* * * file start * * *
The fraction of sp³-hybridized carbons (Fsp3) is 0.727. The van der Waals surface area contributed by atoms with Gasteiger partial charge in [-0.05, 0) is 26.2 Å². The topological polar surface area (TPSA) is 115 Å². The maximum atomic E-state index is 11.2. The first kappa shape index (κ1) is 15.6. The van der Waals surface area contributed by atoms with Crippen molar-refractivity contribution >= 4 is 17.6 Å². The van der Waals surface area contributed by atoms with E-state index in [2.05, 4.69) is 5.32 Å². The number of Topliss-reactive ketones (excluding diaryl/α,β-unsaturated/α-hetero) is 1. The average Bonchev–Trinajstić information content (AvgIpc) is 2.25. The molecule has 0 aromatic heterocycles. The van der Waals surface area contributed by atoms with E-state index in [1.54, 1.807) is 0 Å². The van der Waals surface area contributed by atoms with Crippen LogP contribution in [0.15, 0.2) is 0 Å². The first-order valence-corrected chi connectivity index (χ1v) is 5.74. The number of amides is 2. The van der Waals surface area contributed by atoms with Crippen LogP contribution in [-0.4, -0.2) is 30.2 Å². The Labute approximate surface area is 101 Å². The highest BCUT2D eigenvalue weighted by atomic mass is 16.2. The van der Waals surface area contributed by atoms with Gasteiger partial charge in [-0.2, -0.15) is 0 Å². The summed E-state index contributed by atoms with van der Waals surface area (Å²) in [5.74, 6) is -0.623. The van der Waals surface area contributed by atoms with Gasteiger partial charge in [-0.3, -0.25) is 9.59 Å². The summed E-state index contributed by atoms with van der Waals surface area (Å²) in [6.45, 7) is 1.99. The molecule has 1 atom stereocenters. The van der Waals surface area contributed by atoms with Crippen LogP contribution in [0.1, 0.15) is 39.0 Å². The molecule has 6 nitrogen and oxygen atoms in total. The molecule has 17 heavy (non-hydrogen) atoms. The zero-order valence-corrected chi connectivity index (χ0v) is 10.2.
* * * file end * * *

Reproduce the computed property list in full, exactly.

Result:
The fraction of sp³-hybridized carbons (Fsp3) is 0.727. The van der Waals surface area contributed by atoms with Gasteiger partial charge in [-0.05, 0) is 26.2 Å². The topological polar surface area (TPSA) is 115 Å². The maximum atomic E-state index is 11.2. The first kappa shape index (κ1) is 15.6. The van der Waals surface area contributed by atoms with Crippen molar-refractivity contribution >= 4 is 17.6 Å². The van der Waals surface area contributed by atoms with E-state index in [2.05, 4.69) is 5.32 Å². The number of Topliss-reactive ketones (excluding diaryl/α,β-unsaturated/α-hetero) is 1. The average Bonchev–Trinajstić information content (AvgIpc) is 2.25. The molecule has 0 aromatic heterocycles. The van der Waals surface area contributed by atoms with E-state index in [1.54, 1.807) is 0 Å². The van der Waals surface area contributed by atoms with Crippen LogP contribution in [0.15, 0.2) is 0 Å². The first-order valence-corrected chi connectivity index (χ1v) is 5.74. The number of amides is 2. The van der Waals surface area contributed by atoms with Crippen LogP contribution in [-0.4, -0.2) is 30.2 Å². The Labute approximate surface area is 101 Å². The highest BCUT2D eigenvalue weighted by atomic mass is 16.2. The van der Waals surface area contributed by atoms with Gasteiger partial charge in [-0.2, -0.15) is 0 Å². The summed E-state index contributed by atoms with van der Waals surface area (Å²) in [5.74, 6) is -0.623. The van der Waals surface area contributed by atoms with Gasteiger partial charge in [-0.3, -0.25) is 9.59 Å². The summed E-state index contributed by atoms with van der Waals surface area (Å²) in [6.45, 7) is 1.99. The molecule has 1 atom stereocenters. The van der Waals surface area contributed by atoms with Crippen LogP contribution in [0.1, 0.15) is 39.0 Å². The molecule has 6 nitrogen and oxygen atoms in total. The molecule has 17 heavy (non-hydrogen) atoms. The zero-order valence-corrected chi connectivity index (χ0v) is 10.2.